There have been several articles in the media recently that indicate an increasing number of sellers are spying on home buyers at showings to gain an advantage when negotiating the terms of the home sale.
This practice has become so prevalent that some real estate agents are advising their home buyers to be careful about what they say and do when looking at a home. In other words, they should just assume that the seller is watching and listening and act accordingly.
In a recent NerdWallet survey, about 15% of those in the U.S. who’ve ever sold a home said they used surveillance equipment to spy on potential home buyers while in their homes. But close to 70% said they would use surveillance equipment if it already existed in the home.
What’s the Reason Sellers Spy on Home Buyers?
Many homes today are already equipped with Wi-Fi enabled cameras and microphones making spying on home buyers very tempting for sellers of these homes, according to a recent article in USA Today. It said that more than nine million homes in the nation are already equipped with these devices today, with that number expected to increase to 50 million by the year 2022.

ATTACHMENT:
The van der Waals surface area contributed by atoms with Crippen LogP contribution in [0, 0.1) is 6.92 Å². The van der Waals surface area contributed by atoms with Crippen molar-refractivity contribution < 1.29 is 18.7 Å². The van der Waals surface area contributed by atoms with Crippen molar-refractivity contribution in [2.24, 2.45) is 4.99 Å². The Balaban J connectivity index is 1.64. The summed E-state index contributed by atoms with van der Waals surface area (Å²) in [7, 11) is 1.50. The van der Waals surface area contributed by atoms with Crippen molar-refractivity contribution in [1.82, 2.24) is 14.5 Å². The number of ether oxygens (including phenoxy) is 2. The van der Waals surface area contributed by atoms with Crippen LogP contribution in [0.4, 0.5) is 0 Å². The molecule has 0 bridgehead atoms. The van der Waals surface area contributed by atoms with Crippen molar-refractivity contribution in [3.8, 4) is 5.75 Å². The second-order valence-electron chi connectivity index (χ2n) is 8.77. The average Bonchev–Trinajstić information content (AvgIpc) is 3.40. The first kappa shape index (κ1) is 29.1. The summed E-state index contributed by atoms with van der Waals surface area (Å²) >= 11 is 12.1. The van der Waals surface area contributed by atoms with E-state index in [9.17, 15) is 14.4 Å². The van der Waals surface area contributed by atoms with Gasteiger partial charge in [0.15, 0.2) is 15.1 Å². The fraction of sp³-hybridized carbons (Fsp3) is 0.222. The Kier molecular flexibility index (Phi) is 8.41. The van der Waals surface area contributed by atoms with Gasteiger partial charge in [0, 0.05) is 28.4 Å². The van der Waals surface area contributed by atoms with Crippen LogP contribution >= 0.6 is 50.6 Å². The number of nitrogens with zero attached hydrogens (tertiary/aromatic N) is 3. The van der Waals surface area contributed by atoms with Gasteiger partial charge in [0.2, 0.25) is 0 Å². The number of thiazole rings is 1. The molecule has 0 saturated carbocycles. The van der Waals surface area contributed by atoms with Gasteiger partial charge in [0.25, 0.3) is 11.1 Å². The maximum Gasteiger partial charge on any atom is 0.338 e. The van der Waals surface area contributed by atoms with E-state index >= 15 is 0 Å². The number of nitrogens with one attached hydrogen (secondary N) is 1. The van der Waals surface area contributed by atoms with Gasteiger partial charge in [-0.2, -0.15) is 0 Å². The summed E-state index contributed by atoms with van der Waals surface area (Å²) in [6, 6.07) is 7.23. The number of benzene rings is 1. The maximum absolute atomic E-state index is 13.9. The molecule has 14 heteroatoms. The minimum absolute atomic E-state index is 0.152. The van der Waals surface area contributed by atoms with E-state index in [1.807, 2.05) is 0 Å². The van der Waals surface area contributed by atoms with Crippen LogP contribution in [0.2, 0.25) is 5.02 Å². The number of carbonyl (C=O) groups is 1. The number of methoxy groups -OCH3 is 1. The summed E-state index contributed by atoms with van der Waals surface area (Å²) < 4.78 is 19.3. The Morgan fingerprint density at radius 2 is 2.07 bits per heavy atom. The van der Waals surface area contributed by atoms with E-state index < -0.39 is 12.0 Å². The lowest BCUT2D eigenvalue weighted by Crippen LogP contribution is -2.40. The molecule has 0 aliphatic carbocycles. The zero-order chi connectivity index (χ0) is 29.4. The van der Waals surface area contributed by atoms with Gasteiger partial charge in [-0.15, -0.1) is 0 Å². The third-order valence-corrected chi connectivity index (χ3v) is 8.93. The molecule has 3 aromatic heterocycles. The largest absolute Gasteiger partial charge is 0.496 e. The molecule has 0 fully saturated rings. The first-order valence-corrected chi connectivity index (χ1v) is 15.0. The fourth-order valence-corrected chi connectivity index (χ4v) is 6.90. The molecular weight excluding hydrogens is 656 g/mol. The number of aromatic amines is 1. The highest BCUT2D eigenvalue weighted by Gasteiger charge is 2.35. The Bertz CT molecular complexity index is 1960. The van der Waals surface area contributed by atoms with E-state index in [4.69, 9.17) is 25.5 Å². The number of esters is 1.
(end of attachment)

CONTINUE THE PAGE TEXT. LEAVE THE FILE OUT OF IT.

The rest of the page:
Even if homes aren’t already equipped with such equipment, tiny microphones and video cameras – that can easily be hidden or that look like objects that might ordinary be in plain sight – are more available now than in the past. They are not only very affordable but can be purchased discreetly on the Internet and set up in a matter of minutes.
Such devices allow sellers to record what’s happening or to watch live on their laptops or mobile devices as potential home buyers walk through their homes.
What Do Sellers Gain from Snooping?
Sellers gain a wide range of information about buyers by watching them as they walk through their homes – ranging from valuable feedback about what potential buyers like and don’t like about the home to how badly a buyer wants the home. The latter, of course, can be used to the seller’s advantage to negotiate for a higher asking price.
Some sellers, who have a real emotional attachment to their homes, also reportedly use surveillance to find out whether or not a potential buyer is “worthy” to live in their homes. But according to an article published on Bankrate.com, spying for this purpose borders on housing discrimination or could be considered housing discrimination because, based on law, sellers aren’t allowed to discriminate in the U.S. based on factors like race or religion.
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